Data Source: California Air Resource Board Analysis by Beacon Economics
  • California has made tremendous progress reducing its GHG emissions, but there are a few sub-sectors and activities where GHG emissions have risen. From 2008 to 2021, statewide total included GHG emissions decreased by 20.4 percent, while GHG emissions in these sub-sectors (Figure 14) increased by 77.7 percent during the same period. GHG emissions associated with landscape (the use of nitrogen fertilizer on turf) from the commercial and residential sectors have risen gradually, increasing by 7.9 percent and 7.5 percent from 2008 to 2021, respectively. As the population decreased from 2019 to 2021, GHG emissions associated with landscape from these two sectors remained unchanged over that period.
  • GHG emissions from fuel combustion of biogenic materials (including biofuels and other biogenic energy sources) from on-road transportation have been rapidly increasing, up 211.8 percent in 2021 compared to 2008. It rose sharply in 2021, jumping by 27 percent year-over-year from 2020, despite the 10.9 percent decrease from 2019 to 2020 This rising GHG emissions from fuel combustion of biogenic materials isn't necessarily negative because emissions from biogenic materials don't permanently or irreversibly raise the atmospheric concentration of greenhouse gases. These emissions, not accounted for in the included emissions inventory, stem from burning biodiesel, ethanol, and renewable diesel. While these fuel sources do emit some greenhouse gases, it would represent progress if they could replace gasoline combustion.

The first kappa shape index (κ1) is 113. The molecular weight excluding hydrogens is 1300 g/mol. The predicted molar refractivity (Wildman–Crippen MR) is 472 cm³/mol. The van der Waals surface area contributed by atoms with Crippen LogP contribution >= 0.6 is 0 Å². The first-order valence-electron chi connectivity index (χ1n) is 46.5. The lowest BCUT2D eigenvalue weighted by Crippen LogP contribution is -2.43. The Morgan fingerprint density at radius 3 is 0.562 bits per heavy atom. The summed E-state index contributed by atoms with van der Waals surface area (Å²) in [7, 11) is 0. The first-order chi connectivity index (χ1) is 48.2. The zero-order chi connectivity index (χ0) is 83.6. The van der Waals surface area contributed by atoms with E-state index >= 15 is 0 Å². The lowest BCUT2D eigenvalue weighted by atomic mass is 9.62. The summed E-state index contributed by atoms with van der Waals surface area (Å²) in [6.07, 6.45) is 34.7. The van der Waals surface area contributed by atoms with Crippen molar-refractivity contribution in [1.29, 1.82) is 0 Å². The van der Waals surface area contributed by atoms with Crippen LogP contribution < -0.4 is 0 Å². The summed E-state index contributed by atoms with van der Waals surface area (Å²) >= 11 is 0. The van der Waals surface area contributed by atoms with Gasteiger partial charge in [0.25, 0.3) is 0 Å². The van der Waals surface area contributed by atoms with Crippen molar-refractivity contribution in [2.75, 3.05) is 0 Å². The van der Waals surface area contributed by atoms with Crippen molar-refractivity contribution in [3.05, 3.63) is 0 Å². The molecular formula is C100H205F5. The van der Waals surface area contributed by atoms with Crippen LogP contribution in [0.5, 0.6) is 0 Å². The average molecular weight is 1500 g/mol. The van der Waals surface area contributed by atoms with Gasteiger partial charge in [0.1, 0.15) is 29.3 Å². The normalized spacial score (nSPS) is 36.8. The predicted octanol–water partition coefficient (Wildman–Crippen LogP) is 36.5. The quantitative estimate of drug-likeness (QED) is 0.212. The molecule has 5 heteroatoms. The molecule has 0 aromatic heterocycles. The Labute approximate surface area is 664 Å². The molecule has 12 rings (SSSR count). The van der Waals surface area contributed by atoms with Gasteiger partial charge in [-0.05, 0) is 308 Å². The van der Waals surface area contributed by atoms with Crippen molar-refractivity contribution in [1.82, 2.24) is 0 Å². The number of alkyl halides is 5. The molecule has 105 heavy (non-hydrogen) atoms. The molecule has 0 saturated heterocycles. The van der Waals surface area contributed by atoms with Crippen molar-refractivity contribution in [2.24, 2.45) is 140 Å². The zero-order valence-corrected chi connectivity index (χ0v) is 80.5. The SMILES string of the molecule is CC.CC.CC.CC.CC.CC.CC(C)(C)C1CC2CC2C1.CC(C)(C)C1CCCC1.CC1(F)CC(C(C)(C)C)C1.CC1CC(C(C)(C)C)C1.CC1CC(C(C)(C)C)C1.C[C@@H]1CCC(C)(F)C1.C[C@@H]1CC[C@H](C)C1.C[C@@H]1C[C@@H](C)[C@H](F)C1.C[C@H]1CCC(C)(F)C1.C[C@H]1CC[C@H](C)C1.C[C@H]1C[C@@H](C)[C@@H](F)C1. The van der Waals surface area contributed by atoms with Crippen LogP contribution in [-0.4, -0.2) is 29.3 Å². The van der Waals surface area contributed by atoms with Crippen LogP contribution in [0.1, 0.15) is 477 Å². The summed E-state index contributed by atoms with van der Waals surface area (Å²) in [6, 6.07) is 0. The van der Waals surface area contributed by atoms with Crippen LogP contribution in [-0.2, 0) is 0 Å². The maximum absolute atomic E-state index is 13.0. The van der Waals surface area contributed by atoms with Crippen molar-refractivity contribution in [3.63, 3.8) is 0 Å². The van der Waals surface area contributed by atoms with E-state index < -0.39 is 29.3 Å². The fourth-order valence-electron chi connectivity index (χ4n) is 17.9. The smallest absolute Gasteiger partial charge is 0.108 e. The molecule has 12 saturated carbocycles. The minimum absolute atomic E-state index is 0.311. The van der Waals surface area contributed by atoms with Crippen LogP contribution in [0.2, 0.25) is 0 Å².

• Surprisingly, GHG emissions from commercial fuel combustion activities for non-specified sub-sectors have continuously decreased since 2019. The GHG emissions from commercial fuel combustion activities for non-specified sub-sectors declined year-over-year by 5.0 percent in 2020 and further decreased by 2.6 percent in 2021. As a result, emissions were 7.5 percent below 2019 levels and 3.1 percent below 2008 levels. In fact, California has been a pioneer in promoting green building and energy efficiency in commercial buildings. California adopted groundbreaking building codes aimed at reducing embodied carbon emissions in construction, remodel, or adaptive reuse projects for commercial buildings larger than 100,000 sq ft and school projects over 50,000 sq ft. These changes, which go into effect on July 1, 2024, make California the first state in the U.S. to set general code standards requiring the reduction of embodied carbon emissions in building projects.33

33 AIA California. California becomes first State to Adopt Mandatory Measures in Building Code to Reduce Embodied Carbon. August 4, 2023. Assessed Feb 7, 2024. Retrieved from: